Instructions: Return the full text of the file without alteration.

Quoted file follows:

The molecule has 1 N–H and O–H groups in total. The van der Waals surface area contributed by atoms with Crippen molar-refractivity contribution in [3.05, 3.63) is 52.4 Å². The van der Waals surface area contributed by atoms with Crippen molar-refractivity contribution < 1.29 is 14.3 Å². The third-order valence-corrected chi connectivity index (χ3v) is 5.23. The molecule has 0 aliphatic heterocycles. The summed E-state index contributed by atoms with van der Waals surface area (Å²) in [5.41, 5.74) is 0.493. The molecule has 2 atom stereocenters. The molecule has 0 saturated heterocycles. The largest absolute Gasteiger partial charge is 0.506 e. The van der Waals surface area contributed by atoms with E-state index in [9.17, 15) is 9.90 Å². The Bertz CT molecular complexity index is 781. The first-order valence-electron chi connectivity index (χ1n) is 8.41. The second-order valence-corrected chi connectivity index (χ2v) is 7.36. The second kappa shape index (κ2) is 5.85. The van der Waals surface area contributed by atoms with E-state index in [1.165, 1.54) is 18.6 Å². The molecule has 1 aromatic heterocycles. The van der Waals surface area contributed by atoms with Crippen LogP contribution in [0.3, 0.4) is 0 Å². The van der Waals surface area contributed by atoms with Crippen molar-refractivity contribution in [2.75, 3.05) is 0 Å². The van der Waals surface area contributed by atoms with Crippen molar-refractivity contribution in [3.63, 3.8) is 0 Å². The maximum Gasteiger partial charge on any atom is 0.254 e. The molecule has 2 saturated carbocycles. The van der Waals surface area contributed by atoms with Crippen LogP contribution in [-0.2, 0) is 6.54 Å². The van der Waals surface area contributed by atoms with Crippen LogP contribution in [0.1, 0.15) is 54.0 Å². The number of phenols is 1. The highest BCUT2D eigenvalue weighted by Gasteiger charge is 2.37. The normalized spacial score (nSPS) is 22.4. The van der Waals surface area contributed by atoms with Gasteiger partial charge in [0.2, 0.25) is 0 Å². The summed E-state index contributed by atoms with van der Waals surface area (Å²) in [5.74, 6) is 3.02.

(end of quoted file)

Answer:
The molecule has 1 N–H and O–H groups in total. The van der Waals surface area contributed by atoms with Crippen molar-refractivity contribution in [3.05, 3.63) is 52.4 Å². The van der Waals surface area contributed by atoms with Crippen molar-refractivity contribution < 1.29 is 14.3 Å². The third-order valence-corrected chi connectivity index (χ3v) is 5.23. The molecule has 0 aliphatic heterocycles. The summed E-state index contributed by atoms with van der Waals surface area (Å²) in [5.41, 5.74) is 0.493. The molecule has 2 atom stereocenters. The molecule has 0 saturated heterocycles. The largest absolute Gasteiger partial charge is 0.506 e. The van der Waals surface area contributed by atoms with E-state index in [9.17, 15) is 9.90 Å². The Bertz CT molecular complexity index is 781. The first-order valence-electron chi connectivity index (χ1n) is 8.41. The second-order valence-corrected chi connectivity index (χ2v) is 7.36. The second kappa shape index (κ2) is 5.85. The van der Waals surface area contributed by atoms with E-state index in [1.165, 1.54) is 18.6 Å². The molecule has 1 aromatic heterocycles. The van der Waals surface area contributed by atoms with Crippen LogP contribution in [0.3, 0.4) is 0 Å². The van der Waals surface area contributed by atoms with Crippen molar-refractivity contribution in [2.75, 3.05) is 0 Å². The van der Waals surface area contributed by atoms with Crippen molar-refractivity contribution in [3.63, 3.8) is 0 Å². The maximum Gasteiger partial charge on any atom is 0.254 e. The molecule has 2 saturated carbocycles. The van der Waals surface area contributed by atoms with Crippen LogP contribution in [-0.2, 0) is 6.54 Å². The van der Waals surface area contributed by atoms with Crippen LogP contribution in [0.1, 0.15) is 54.0 Å². The number of phenols is 1. The highest BCUT2D eigenvalue weighted by Gasteiger charge is 2.37. The normalized spacial score (nSPS) is 22.4. The van der Waals surface area contributed by atoms with Gasteiger partial charge in [0.2, 0.25) is 0 Å². The summed E-state index contributed by atoms with van der Waals surface area (Å²) in [5.74, 6) is 3.02.